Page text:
With National Adoption Month approaching, the Mississippi Department of Child Protection Services (MDCPS) has been busy exploring ways to help raise awareness across the state, while also celebrating the miracle that is ADOPTION!

MDCPS partnered with Governor Phil Bryant and adoptive mother, Judge Rhea Sheldon, to film a new Public Service Announcement focusing on adoption. Both radio and television versions will be aired state wide to let Mississippians know: there are kids right here at home that need you! Please consider opening your heart and your home through adoption by calling 1.800.821.9157.

Southern Christian Services for Children and Youth recently collaborated with MDCPS to construct a large portable gallery containing professional photographs of 42 children currently anticipating finding their forever families through adoption. This Heart Gallery display will travel to events across the state not only to raise awareness about the local children awaiting adoption, but to also put faces to the cause. Every single one of these children deserve a safe and loving home.

MDCPS has also launched an online Heart Gallery, which displays a complete listing of all the Mississippi children who need adoptive homes, including photographs and profiles. Visit https://mdcps.ms.gov/mississippi-heart-gallery/ to view these precious children and to learn more about becoming a foster or adoptive parent.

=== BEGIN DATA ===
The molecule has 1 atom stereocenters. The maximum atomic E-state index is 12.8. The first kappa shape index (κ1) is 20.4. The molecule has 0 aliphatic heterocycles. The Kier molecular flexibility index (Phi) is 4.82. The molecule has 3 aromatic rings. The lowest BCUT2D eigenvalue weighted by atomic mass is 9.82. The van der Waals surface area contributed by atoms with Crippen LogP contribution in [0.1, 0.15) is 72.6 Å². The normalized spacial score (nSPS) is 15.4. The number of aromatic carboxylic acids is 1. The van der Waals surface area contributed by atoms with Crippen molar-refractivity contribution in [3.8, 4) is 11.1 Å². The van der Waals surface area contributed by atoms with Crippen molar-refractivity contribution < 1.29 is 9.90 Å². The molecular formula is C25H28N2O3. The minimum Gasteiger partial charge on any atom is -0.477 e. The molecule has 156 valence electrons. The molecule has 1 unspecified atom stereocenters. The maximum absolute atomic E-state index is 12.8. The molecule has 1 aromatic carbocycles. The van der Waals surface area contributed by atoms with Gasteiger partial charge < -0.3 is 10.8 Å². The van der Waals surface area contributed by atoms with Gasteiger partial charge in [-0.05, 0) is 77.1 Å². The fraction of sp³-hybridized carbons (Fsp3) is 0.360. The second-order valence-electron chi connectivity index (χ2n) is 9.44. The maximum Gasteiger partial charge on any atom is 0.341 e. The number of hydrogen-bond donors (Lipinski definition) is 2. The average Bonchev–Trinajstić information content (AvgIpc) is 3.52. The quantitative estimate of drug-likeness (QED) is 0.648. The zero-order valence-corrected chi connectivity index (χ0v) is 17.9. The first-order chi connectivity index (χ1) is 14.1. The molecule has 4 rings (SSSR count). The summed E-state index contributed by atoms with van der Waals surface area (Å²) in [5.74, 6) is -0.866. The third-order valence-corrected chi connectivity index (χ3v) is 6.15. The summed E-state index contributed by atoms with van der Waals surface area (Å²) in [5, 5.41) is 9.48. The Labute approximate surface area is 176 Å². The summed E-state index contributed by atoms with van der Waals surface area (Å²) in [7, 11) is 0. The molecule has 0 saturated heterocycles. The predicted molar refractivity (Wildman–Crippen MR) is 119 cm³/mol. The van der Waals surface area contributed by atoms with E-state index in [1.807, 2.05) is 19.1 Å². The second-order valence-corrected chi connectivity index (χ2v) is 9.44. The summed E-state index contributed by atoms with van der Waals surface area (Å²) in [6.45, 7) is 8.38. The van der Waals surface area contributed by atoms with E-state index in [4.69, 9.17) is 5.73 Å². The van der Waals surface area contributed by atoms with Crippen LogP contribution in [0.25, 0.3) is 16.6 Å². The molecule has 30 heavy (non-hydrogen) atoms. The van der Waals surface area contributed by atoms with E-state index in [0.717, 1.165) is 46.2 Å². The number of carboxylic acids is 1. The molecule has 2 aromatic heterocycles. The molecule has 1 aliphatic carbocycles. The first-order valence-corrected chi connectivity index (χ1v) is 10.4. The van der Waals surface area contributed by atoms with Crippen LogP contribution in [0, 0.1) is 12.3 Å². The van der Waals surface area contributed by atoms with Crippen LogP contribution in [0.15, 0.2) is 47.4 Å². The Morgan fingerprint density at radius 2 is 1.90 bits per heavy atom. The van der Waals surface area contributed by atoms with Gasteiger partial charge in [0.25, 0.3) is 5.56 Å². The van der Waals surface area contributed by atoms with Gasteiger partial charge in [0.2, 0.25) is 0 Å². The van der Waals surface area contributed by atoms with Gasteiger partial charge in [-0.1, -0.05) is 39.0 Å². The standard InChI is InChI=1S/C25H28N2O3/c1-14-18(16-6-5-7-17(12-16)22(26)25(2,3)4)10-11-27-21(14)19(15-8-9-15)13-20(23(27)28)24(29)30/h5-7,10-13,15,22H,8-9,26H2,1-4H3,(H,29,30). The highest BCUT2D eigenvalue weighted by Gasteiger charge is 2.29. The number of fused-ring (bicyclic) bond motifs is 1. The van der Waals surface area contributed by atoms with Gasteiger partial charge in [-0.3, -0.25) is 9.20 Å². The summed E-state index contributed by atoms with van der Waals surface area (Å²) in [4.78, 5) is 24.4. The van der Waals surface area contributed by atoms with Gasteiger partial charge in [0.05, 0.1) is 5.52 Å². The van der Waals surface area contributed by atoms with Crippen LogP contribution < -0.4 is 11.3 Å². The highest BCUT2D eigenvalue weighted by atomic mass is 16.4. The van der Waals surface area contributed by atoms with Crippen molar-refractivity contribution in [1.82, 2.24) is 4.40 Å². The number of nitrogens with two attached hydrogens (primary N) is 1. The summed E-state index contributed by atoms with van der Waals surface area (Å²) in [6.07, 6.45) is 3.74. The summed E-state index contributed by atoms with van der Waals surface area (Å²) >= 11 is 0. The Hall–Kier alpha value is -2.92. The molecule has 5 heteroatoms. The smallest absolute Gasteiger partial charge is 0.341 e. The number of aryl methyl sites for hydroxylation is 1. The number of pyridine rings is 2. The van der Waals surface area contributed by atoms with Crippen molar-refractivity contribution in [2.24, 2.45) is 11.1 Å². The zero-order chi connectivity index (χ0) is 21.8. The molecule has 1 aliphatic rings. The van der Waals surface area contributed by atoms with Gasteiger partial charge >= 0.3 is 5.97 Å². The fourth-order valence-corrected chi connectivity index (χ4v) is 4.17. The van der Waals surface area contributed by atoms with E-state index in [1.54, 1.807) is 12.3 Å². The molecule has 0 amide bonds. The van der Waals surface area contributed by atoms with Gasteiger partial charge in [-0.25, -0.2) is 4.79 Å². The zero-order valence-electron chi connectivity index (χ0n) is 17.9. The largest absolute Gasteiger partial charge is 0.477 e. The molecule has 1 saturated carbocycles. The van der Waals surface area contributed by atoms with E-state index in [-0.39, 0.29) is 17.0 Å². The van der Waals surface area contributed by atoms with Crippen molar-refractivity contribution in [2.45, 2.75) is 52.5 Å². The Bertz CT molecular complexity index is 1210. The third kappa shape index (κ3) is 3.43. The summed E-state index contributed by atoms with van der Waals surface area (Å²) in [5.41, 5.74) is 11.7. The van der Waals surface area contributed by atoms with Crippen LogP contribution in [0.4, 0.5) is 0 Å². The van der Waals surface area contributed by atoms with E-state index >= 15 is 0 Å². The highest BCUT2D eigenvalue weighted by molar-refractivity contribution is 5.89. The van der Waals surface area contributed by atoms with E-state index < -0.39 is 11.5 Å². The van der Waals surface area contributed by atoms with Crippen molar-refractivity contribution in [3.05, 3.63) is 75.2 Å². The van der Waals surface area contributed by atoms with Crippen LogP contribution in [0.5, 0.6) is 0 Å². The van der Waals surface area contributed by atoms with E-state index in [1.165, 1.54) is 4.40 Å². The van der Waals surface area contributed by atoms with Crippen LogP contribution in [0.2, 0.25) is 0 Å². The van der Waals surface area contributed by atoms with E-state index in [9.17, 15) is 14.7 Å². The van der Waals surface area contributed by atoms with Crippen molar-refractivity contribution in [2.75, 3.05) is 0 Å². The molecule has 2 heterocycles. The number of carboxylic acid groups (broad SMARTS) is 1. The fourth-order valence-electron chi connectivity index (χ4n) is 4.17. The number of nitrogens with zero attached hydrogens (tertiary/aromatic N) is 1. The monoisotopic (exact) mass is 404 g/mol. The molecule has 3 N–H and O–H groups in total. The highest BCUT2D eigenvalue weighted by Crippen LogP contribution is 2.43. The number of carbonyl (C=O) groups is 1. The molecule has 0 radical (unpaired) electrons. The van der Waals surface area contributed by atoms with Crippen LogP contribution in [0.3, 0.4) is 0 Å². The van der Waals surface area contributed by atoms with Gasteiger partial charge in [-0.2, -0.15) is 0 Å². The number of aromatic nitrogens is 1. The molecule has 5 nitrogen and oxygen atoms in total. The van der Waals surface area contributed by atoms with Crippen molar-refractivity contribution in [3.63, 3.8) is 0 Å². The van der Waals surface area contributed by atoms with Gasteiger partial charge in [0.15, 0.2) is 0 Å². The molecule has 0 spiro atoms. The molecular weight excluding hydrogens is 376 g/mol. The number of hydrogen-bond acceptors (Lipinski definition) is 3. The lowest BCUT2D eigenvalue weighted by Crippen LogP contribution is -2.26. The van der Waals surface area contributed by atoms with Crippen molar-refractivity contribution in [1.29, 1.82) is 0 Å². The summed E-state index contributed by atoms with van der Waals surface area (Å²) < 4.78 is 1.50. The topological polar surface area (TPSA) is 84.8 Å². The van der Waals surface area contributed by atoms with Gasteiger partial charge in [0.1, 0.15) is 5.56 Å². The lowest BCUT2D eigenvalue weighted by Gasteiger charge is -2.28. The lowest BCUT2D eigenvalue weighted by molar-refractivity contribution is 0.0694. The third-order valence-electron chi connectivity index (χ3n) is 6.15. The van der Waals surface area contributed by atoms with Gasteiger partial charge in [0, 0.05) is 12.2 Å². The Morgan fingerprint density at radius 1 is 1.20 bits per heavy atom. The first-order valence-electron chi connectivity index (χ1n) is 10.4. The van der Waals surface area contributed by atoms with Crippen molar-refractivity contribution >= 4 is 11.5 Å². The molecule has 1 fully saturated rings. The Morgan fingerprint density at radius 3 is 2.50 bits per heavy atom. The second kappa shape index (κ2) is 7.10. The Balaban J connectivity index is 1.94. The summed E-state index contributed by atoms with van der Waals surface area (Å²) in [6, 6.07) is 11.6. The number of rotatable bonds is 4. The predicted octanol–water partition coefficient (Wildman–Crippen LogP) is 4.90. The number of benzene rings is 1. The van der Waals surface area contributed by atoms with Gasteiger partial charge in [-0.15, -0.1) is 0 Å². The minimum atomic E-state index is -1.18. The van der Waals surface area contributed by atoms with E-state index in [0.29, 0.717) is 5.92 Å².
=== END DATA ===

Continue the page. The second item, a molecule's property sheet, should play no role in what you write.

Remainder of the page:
There are several Adoption Events taking place across the state in November to celebrate National Adoption Month:

Mass Adoption:
November 28, 2016 at 10 a.m.
Marion County Chancery Court
250 Broad Street
Columbia, MS 39429
Reception to Follow

Adoption Celebrations:
November 3, 2016, 11:00 a.m. – 1:00 p.m.
Guest Speaker: Justice Dawn Beam, 10th District Chancery Court
Kamper Park Zoo
107 South 17th Avenue
Hattiesburg, MS 39401

November 5, 2016, 11:00 a.m. – 2:00 p.m.
Guest Speaker: Judge William Singletary,
Hinds County Chancery Court
Hinds County, MDCPS Building
4777 Medgar Evers Blvd.
Jackson, MS 39283

November 12, 2016, 10:00 a.m. – 4:00 p.m.
M.R. Davis Public Library
8554 Northwest Drive
Southaven, MS 38671

November 12, 2016, 11:00 a.m. – 2:00 p.m.
Guest Speaker: Commissioner David Chandler, MDCPS
Sunnybrook Children’s Home
222 Sunnybrook Road
Ridgeland, MS 39157

November 17, 2016, 6:00 p.m. – 8:00 p.m.
Train Depot
230 N. Maple Street
Laurel, MS 39440

November 17, 2016, 6:00 p.m. – 8:00 p.m.
First Baptist Church
150 Deveraux Drive
Natchez, MS 39120

November 18, 2016, 6:00 p.m. – 8:00 p.m.
Mt Wade M. B. Church
749 North Jackson Street
Brookhaven, MS 39601

November 19, 2016, 11:00 a.m. – 1:00 p.m.
Church of the King
920 Cedar Lake Road
Biloxi, MS 39532